Remember not to keep the conversation going too long, and to thank the person for their time.
4. It’s not all about the elevator pitch
While you search for a job and line up interviews, the one question you’re guaranteed to be asked is “tell me about yourself.” It’s a hard question to answer, and you’ll spend a good portion of your interview prep trying to craft the perfect answer.
You’ll be told your answer should be around 60 seconds long, and it’ll become what’s known as your elevator pitch. It’s the short speech you would give if you only had a minute with someone.
Although it’s true you need a well-crafted elevator pitch, don’t solely rely on it for networking. Networking isn’t the same as an interview; it’s less about getting a job and more about building bridges for the future – so be friendly and be personable. Be the person people will want to spend time around and work with down the road.
5. Don’t ask for a job
If you start networking just to land a job, you’re going about it the wrong way. Networking isn’t about asking for a job, or handing out your resume to anyone who will take it. These tactics come across as selfish and desperate.
No one wants to make a connection with someone who is only networking with their own interests in mind. Instead of coming right out and asking for a job, request information that will help you in your job search. Your primary goal should be to make connections that may benefit you for future opportunities.
A new connection might be willing to refer you or even tell you about an opening before it’s even been announced. It's always good to be generous and help others, so that they'll want to return the favor someday.
6. Have the right tools
To successfully network, you’ll need more than a smile and friendly demeanor. You’ll need the right tools. Some of the tools you’ll want to hone are:
- A strong resume: A well-organized resume with all the necessary information. At networking events, you may not be handing out a resume to everyone you meet, but it doesn’t hurt to carry a few extra copies with you.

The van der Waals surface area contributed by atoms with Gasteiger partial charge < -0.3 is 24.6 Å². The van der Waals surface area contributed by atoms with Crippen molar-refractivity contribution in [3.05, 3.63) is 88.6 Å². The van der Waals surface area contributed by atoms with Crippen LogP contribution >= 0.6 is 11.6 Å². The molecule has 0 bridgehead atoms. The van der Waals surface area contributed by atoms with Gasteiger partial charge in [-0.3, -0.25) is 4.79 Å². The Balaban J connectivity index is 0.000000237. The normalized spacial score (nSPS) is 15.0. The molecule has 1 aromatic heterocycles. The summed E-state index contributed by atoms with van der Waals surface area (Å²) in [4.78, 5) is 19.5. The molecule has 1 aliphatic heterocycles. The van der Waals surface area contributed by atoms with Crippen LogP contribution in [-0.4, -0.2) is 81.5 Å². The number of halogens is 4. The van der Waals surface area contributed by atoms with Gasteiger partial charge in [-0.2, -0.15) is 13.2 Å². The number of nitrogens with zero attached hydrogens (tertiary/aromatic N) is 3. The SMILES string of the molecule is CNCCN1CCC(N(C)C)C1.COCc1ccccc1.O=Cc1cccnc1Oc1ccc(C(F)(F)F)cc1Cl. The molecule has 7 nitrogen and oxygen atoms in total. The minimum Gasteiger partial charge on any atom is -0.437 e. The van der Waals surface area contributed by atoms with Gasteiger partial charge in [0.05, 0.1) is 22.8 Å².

- LinkedIn: The professionals you meet will want to connect with you. Treat your profile like a resume, make it professional and have all the necessary information.
- Business cards: Business cards are helpful in making a great first impression, and they’re easier to carry around than a stack of resumes. An effective business card can be as simple as your name, career field/profession, and contact information.
- Website/portfolio: For anyone primarily attending creative networking events, a website/online portfolio is a must. The connections you make are going to want to find your work on more than just social media. There are plenty of cheap and easy sites that can help you set up your own page.
Remember to dress a little more formal than the event suggests. You’ll most likely run into someone important, and you want to make sure you’re dressed to impress.
7. Stay in touch
You could have the most fabulous business card or most engaging conversation at a networking event, but if you fail to follow-up, you’ll fail at making a genuine connection. Within forty-eight hours of meeting someone, make sure to send them a brief email or LinkedIn message.